The other day while lounging around I started a newly-added Netflix movie which was made by Canadian director Robert Aubert. About halfway through the viewing I heard a familiar meowing that I knew wasn’t coming from the film. Outside my door, my sister’s cat, Suki, was waiting patiently a few feet away from my door. We both looked at each other and then she pranced away towards my sister’s bedroom. I followed her (having the existing privilege to enter my sister’s room now), and sat on her bed where Suki followed. She only likes to lay on super soft, fleece blankets, and there was one downstairs in our living room which she always kneads on.
There was one in my sister’s room as well, and she trotted right up to it, gathered up some in her mouth, and started kneading away. I used to think Suki didn’t like me much because I have a rather loud “cat voice” (my cat Cassanova was nearly 18 and couldn’t hear a thing, so I’m used to that), and whenever I try and play with her I never seem to do it right for her.
But since nobody was home and she was probably fighting with my sister’s other cat, Wednesday, she probably just wanted some company and knew where I was hiding. I WAS INCLUDED YOU GUYS.
Anyway, I chose to watch Les Affamés since it was a zombie movie, and that’s the one horror trope that my boyfriend hates and won’t watch. I find zombie movies interesting most of the time, and the concept of undead people chasing me to no end freaks me out a LOT. I know that zombies are literally impossible in reality, but the idea is still spooky.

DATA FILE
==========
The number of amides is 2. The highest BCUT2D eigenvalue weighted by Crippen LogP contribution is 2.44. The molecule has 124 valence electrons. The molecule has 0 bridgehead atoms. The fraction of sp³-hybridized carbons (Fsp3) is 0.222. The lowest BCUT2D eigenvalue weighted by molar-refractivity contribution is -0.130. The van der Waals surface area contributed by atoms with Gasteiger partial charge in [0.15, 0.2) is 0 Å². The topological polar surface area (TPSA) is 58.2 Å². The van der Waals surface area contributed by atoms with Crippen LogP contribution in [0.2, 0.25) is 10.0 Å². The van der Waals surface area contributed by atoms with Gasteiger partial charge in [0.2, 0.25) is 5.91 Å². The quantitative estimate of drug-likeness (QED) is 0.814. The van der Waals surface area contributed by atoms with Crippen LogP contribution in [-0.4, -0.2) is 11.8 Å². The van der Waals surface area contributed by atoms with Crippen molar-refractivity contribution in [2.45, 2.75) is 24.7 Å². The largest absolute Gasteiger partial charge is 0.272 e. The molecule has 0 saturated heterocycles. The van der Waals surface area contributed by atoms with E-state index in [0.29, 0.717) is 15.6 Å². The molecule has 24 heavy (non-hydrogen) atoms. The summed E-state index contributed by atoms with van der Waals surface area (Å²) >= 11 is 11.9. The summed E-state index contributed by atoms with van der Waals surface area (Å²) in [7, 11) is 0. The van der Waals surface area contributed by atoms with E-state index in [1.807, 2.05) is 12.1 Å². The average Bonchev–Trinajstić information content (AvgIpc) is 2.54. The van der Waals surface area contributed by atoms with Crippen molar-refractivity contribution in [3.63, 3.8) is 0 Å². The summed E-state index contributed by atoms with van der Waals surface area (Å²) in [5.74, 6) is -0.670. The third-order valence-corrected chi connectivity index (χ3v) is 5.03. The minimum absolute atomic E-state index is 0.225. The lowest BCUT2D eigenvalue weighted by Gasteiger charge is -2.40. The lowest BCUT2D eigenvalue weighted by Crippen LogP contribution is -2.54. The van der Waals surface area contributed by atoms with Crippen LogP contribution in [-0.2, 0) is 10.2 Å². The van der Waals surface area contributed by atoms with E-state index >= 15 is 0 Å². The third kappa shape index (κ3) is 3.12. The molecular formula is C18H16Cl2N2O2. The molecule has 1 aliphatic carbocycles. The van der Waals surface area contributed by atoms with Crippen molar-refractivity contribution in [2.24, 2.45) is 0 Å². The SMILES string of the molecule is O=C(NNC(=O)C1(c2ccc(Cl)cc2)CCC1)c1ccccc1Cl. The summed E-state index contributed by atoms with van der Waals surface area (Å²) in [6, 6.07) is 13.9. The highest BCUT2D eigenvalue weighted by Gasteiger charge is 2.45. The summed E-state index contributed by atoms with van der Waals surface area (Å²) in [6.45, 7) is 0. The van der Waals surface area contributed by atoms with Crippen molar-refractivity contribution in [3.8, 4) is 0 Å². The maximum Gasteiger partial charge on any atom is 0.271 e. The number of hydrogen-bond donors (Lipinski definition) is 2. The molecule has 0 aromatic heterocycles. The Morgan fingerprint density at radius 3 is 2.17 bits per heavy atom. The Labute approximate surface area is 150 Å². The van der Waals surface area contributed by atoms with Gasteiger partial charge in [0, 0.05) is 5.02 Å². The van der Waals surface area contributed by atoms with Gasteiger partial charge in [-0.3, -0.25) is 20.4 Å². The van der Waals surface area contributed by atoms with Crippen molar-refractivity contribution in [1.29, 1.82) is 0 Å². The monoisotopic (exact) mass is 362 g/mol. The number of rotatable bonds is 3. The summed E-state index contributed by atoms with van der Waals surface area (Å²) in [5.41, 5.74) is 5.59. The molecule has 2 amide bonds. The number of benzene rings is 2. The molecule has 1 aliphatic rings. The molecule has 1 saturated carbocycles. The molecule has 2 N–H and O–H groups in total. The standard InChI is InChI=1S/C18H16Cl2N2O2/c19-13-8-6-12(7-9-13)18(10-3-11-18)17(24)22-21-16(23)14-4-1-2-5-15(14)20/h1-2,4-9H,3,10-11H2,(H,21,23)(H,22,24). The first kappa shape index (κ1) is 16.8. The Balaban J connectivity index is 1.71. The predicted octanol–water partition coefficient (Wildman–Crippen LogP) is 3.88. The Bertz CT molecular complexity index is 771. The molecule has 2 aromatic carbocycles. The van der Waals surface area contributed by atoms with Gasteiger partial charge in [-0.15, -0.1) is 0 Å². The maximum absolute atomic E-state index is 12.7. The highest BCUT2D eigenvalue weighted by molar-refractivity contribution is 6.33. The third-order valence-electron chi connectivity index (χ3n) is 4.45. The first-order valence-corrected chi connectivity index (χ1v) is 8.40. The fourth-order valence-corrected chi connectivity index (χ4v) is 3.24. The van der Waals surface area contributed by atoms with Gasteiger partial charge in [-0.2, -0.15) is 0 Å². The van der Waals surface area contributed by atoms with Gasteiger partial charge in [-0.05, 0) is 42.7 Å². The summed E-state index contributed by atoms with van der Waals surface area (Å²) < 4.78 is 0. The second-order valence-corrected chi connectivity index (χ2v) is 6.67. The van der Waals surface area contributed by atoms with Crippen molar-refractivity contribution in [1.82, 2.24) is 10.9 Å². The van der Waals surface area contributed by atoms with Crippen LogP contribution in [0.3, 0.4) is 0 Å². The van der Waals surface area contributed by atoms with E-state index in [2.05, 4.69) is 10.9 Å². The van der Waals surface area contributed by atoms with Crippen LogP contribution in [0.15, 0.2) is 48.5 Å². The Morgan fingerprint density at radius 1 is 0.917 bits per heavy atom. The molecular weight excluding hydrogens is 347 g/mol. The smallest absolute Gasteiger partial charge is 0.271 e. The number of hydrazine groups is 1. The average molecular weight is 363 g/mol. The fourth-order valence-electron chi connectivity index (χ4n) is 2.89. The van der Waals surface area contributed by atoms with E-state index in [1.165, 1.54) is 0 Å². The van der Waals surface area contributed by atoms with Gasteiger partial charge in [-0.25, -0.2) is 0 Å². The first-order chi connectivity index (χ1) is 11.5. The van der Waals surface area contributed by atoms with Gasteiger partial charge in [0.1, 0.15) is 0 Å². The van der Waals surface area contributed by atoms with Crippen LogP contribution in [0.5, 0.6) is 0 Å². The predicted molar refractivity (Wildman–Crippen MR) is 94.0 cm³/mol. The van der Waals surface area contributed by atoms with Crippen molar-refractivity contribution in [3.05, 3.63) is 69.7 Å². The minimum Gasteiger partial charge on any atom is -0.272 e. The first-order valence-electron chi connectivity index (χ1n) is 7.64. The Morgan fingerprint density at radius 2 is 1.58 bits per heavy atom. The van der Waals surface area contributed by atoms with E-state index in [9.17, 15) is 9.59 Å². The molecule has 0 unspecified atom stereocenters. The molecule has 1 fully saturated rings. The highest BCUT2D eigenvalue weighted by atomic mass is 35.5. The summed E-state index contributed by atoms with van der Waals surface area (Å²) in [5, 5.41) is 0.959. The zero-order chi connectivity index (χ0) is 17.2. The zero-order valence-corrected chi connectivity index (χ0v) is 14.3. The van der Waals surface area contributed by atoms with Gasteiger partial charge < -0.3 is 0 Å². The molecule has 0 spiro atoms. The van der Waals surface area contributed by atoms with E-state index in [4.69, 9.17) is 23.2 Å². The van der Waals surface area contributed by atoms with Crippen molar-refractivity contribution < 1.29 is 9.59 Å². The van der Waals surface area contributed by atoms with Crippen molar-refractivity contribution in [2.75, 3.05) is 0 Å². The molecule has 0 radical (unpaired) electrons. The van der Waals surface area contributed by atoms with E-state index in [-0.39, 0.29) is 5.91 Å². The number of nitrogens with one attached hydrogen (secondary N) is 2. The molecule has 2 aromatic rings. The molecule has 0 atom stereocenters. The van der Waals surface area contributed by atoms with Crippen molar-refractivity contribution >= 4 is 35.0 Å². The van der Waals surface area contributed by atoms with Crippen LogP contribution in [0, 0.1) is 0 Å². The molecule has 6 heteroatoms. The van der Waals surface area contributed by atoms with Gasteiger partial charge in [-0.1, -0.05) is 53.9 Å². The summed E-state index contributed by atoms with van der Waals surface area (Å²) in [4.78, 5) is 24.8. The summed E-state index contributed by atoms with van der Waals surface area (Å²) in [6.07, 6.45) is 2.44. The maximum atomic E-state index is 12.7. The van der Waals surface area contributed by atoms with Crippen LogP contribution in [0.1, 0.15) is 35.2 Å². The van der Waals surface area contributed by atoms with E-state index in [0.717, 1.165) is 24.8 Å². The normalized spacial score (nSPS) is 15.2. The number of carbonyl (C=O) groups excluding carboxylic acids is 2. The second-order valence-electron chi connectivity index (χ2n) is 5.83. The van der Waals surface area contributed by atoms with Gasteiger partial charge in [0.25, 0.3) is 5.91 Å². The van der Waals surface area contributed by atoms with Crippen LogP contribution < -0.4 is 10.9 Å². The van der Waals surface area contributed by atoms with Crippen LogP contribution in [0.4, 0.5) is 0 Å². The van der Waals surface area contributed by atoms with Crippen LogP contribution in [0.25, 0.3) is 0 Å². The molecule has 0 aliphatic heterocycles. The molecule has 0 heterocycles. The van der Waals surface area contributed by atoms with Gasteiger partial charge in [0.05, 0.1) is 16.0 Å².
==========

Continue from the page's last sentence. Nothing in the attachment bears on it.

The film begins by showing you multiple different characters and their different stories of dealing with a zombie outbreak in Quebec. Most of the time I find these kind of storylines confusing and hard to follow, but Aubert developed his characters uniquely and in a way that immediately makes you feel for them. And eventually, all of these characters end up meeting up and crossing paths, but that’s the extent of questions answered in the movie.
The zombies had the most unanswered questions. If you want to know the whole backstory of why zombies do this and that, you’ll be disappointed. I kept hoping throughout the whole film that their mysterious rituals and habits would be explained, but instead I was kind of left hanging. The way they act is intriguing, just never analyzed.
The movie received a lot of positive critical reception, especially for it’s cinematography (which was really quite beautiful) and humorous moments that it’s characters factored in, even in their times of extreme hardship. There was a lot of talk about this movie’s parallels and allegories to Quebec politics, but as an American citizen I am sad to say I don’t know much about what goes on in Canadian government. My boyfriend Eric mentioned how zombie movies usually are an easy, metaphorical way to express recent societal behavior. I’m sure there are a lot of deeper meanings and themes that this movie provides, but I probably don’t understand most of them. And besides, movies are about entertainment, and even with these subliminal messages there is still entertainment within this movie. Characters become your friends, and you continue on this survival journey along side them. However, I will say that this movie is slow burning and filled with a lot of suspense, so if you like fast-paced, in-your-face horror, this film might bore you.